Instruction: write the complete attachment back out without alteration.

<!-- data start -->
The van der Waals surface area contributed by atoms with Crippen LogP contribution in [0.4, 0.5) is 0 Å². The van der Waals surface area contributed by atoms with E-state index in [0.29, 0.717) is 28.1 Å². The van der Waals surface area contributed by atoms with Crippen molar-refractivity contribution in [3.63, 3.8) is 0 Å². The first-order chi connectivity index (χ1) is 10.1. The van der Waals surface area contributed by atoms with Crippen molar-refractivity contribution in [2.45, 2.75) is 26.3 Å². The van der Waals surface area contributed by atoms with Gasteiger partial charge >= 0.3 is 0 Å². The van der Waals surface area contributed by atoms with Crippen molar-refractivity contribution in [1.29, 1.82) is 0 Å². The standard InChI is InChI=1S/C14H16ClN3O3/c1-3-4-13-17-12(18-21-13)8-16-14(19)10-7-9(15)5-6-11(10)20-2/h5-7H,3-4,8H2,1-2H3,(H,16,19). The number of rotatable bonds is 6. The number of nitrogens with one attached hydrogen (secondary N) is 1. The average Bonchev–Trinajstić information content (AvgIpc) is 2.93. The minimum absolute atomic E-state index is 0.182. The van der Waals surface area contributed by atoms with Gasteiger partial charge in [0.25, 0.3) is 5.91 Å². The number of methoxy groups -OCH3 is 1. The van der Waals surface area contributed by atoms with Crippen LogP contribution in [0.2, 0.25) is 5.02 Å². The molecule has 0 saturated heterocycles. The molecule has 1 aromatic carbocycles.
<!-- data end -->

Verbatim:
The van der Waals surface area contributed by atoms with Crippen LogP contribution in [0.4, 0.5) is 0 Å². The van der Waals surface area contributed by atoms with E-state index in [0.29, 0.717) is 28.1 Å². The van der Waals surface area contributed by atoms with Crippen molar-refractivity contribution in [3.63, 3.8) is 0 Å². The first-order chi connectivity index (χ1) is 10.1. The van der Waals surface area contributed by atoms with Crippen molar-refractivity contribution in [2.45, 2.75) is 26.3 Å². The van der Waals surface area contributed by atoms with Gasteiger partial charge >= 0.3 is 0 Å². The van der Waals surface area contributed by atoms with Crippen molar-refractivity contribution in [1.29, 1.82) is 0 Å². The standard InChI is InChI=1S/C14H16ClN3O3/c1-3-4-13-17-12(18-21-13)8-16-14(19)10-7-9(15)5-6-11(10)20-2/h5-7H,3-4,8H2,1-2H3,(H,16,19). The number of rotatable bonds is 6. The number of nitrogens with one attached hydrogen (secondary N) is 1. The average Bonchev–Trinajstić information content (AvgIpc) is 2.93. The minimum absolute atomic E-state index is 0.182. The van der Waals surface area contributed by atoms with Gasteiger partial charge in [0.25, 0.3) is 5.91 Å². The number of methoxy groups -OCH3 is 1. The van der Waals surface area contributed by atoms with Crippen LogP contribution in [0.2, 0.25) is 5.02 Å². The molecule has 0 saturated heterocycles. The molecule has 1 aromatic carbocycles.